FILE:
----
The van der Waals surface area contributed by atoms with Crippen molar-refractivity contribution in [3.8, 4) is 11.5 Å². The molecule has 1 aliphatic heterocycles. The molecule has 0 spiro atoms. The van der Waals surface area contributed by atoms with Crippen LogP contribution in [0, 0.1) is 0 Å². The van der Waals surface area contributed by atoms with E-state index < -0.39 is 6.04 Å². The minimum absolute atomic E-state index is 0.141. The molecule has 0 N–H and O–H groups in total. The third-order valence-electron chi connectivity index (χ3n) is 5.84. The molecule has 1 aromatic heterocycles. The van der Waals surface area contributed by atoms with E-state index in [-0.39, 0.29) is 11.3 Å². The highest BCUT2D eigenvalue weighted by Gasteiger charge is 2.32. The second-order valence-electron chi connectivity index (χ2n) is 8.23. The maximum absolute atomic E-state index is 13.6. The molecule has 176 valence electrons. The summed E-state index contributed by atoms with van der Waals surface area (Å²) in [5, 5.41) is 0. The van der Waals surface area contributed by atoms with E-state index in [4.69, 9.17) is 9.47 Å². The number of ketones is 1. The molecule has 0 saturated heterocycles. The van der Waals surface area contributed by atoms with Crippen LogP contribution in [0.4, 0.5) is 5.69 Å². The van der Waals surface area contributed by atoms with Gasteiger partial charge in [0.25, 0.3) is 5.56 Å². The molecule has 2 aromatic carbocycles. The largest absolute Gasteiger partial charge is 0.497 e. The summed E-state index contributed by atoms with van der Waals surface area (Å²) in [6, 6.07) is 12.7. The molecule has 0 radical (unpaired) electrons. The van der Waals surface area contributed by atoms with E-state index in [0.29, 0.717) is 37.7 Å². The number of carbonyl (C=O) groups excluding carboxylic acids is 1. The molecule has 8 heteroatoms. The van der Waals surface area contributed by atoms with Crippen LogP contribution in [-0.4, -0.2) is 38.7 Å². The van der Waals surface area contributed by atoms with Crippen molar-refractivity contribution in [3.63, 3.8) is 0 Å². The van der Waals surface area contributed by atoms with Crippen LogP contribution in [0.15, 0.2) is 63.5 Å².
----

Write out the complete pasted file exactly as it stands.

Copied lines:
The van der Waals surface area contributed by atoms with Crippen molar-refractivity contribution in [3.8, 4) is 11.5 Å². The molecule has 1 aliphatic heterocycles. The molecule has 0 spiro atoms. The van der Waals surface area contributed by atoms with Crippen LogP contribution in [0, 0.1) is 0 Å². The van der Waals surface area contributed by atoms with E-state index < -0.39 is 6.04 Å². The minimum absolute atomic E-state index is 0.141. The molecule has 0 N–H and O–H groups in total. The third-order valence-electron chi connectivity index (χ3n) is 5.84. The molecule has 1 aromatic heterocycles. The van der Waals surface area contributed by atoms with E-state index in [-0.39, 0.29) is 11.3 Å². The highest BCUT2D eigenvalue weighted by Gasteiger charge is 2.32. The second-order valence-electron chi connectivity index (χ2n) is 8.23. The maximum absolute atomic E-state index is 13.6. The molecule has 176 valence electrons. The summed E-state index contributed by atoms with van der Waals surface area (Å²) in [5, 5.41) is 0. The van der Waals surface area contributed by atoms with E-state index in [4.69, 9.17) is 9.47 Å². The number of ketones is 1. The molecule has 0 saturated heterocycles. The van der Waals surface area contributed by atoms with Crippen LogP contribution in [0.4, 0.5) is 5.69 Å². The van der Waals surface area contributed by atoms with Gasteiger partial charge in [0.25, 0.3) is 5.56 Å². The molecule has 2 aromatic carbocycles. The largest absolute Gasteiger partial charge is 0.497 e. The summed E-state index contributed by atoms with van der Waals surface area (Å²) in [6, 6.07) is 12.7. The molecule has 0 radical (unpaired) electrons. The van der Waals surface area contributed by atoms with E-state index in [0.29, 0.717) is 37.7 Å². The number of carbonyl (C=O) groups excluding carboxylic acids is 1. The molecule has 8 heteroatoms. The van der Waals surface area contributed by atoms with Crippen LogP contribution in [-0.4, -0.2) is 38.7 Å². The van der Waals surface area contributed by atoms with Crippen molar-refractivity contribution in [3.63, 3.8) is 0 Å². The van der Waals surface area contributed by atoms with Crippen LogP contribution in [0.15, 0.2) is 63.5 Å².